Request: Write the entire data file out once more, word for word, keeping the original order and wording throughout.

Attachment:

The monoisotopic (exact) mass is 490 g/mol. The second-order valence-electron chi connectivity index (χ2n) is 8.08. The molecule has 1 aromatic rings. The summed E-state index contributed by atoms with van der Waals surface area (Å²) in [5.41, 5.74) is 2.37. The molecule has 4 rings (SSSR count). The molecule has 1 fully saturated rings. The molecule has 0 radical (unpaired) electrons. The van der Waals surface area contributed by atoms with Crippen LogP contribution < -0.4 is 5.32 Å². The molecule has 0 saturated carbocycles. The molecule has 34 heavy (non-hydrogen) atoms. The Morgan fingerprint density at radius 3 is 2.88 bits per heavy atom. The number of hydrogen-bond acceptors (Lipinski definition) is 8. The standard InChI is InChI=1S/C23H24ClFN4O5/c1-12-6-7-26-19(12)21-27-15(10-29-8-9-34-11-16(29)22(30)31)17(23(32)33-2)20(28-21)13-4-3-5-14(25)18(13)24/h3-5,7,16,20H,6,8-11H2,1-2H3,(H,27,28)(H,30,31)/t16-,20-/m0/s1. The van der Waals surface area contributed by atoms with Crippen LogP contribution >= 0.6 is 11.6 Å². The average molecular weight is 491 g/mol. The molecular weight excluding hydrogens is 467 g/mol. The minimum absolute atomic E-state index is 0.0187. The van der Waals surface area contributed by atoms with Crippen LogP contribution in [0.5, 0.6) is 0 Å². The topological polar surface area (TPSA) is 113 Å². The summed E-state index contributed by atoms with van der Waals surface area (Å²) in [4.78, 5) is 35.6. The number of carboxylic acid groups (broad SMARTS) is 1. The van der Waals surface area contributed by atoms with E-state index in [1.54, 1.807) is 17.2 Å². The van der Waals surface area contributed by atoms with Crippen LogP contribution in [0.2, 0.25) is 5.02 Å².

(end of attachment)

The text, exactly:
The monoisotopic (exact) mass is 490 g/mol. The second-order valence-electron chi connectivity index (χ2n) is 8.08. The molecule has 1 aromatic rings. The summed E-state index contributed by atoms with van der Waals surface area (Å²) in [5.41, 5.74) is 2.37. The molecule has 4 rings (SSSR count). The molecule has 1 fully saturated rings. The molecule has 0 radical (unpaired) electrons. The van der Waals surface area contributed by atoms with Crippen LogP contribution < -0.4 is 5.32 Å². The molecule has 0 saturated carbocycles. The molecule has 34 heavy (non-hydrogen) atoms. The Morgan fingerprint density at radius 3 is 2.88 bits per heavy atom. The number of hydrogen-bond acceptors (Lipinski definition) is 8. The standard InChI is InChI=1S/C23H24ClFN4O5/c1-12-6-7-26-19(12)21-27-15(10-29-8-9-34-11-16(29)22(30)31)17(23(32)33-2)20(28-21)13-4-3-5-14(25)18(13)24/h3-5,7,16,20H,6,8-11H2,1-2H3,(H,27,28)(H,30,31)/t16-,20-/m0/s1. The van der Waals surface area contributed by atoms with Crippen LogP contribution >= 0.6 is 11.6 Å². The average molecular weight is 491 g/mol. The molecular weight excluding hydrogens is 467 g/mol. The minimum absolute atomic E-state index is 0.0187. The van der Waals surface area contributed by atoms with Crippen LogP contribution in [0.5, 0.6) is 0 Å². The topological polar surface area (TPSA) is 113 Å². The summed E-state index contributed by atoms with van der Waals surface area (Å²) in [4.78, 5) is 35.6. The number of carboxylic acid groups (broad SMARTS) is 1. The van der Waals surface area contributed by atoms with E-state index in [1.54, 1.807) is 17.2 Å². The van der Waals surface area contributed by atoms with Crippen LogP contribution in [0.2, 0.25) is 5.02 Å².